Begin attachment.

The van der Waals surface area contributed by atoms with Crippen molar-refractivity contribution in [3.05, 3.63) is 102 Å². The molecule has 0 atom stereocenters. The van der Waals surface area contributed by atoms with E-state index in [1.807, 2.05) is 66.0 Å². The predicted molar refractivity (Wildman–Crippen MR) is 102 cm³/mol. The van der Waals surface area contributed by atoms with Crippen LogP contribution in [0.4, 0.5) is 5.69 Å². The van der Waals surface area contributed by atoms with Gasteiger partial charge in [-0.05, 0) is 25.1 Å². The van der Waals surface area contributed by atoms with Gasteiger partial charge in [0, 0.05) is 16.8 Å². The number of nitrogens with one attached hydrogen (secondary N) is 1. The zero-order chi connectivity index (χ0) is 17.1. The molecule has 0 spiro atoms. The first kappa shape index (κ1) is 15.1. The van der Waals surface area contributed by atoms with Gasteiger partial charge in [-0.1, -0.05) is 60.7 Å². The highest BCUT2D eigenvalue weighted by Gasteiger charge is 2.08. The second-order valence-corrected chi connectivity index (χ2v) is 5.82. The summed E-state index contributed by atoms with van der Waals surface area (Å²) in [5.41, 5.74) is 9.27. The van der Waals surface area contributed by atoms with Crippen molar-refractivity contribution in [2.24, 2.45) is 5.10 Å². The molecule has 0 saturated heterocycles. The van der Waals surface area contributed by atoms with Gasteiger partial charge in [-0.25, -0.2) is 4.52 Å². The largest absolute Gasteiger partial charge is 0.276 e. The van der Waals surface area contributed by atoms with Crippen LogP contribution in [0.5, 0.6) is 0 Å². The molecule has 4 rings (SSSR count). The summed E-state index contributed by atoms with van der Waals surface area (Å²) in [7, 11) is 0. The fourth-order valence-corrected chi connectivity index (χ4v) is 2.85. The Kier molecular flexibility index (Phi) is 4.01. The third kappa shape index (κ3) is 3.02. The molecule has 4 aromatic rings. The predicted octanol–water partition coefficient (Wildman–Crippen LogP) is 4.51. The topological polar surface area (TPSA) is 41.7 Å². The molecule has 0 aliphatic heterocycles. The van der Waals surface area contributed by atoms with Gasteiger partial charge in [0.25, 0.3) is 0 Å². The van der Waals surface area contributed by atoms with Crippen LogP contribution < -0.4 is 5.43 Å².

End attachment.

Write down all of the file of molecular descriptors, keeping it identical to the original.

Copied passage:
The van der Waals surface area contributed by atoms with Crippen molar-refractivity contribution in [3.05, 3.63) is 102 Å². The molecule has 0 atom stereocenters. The van der Waals surface area contributed by atoms with E-state index in [1.807, 2.05) is 66.0 Å². The predicted molar refractivity (Wildman–Crippen MR) is 102 cm³/mol. The van der Waals surface area contributed by atoms with Crippen LogP contribution in [0.4, 0.5) is 5.69 Å². The van der Waals surface area contributed by atoms with Gasteiger partial charge in [-0.05, 0) is 25.1 Å². The van der Waals surface area contributed by atoms with Gasteiger partial charge in [0, 0.05) is 16.8 Å². The number of nitrogens with one attached hydrogen (secondary N) is 1. The zero-order chi connectivity index (χ0) is 17.1. The molecule has 0 spiro atoms. The first kappa shape index (κ1) is 15.1. The van der Waals surface area contributed by atoms with Gasteiger partial charge in [-0.1, -0.05) is 60.7 Å². The highest BCUT2D eigenvalue weighted by Gasteiger charge is 2.08. The second-order valence-corrected chi connectivity index (χ2v) is 5.82. The summed E-state index contributed by atoms with van der Waals surface area (Å²) in [5.41, 5.74) is 9.27. The van der Waals surface area contributed by atoms with Crippen molar-refractivity contribution in [2.24, 2.45) is 5.10 Å². The molecule has 0 saturated heterocycles. The van der Waals surface area contributed by atoms with Gasteiger partial charge in [-0.25, -0.2) is 4.52 Å². The largest absolute Gasteiger partial charge is 0.276 e. The van der Waals surface area contributed by atoms with Crippen LogP contribution in [0.5, 0.6) is 0 Å². The molecule has 4 rings (SSSR count). The summed E-state index contributed by atoms with van der Waals surface area (Å²) in [7, 11) is 0. The fourth-order valence-corrected chi connectivity index (χ4v) is 2.85. The Kier molecular flexibility index (Phi) is 4.01. The third kappa shape index (κ3) is 3.02. The molecule has 4 aromatic rings. The predicted octanol–water partition coefficient (Wildman–Crippen LogP) is 4.51. The topological polar surface area (TPSA) is 41.7 Å². The molecule has 0 aliphatic heterocycles. The van der Waals surface area contributed by atoms with Gasteiger partial charge in [0.25, 0.3) is 0 Å². The van der Waals surface area contributed by atoms with Crippen LogP contribution < -0.4 is 5.43 Å².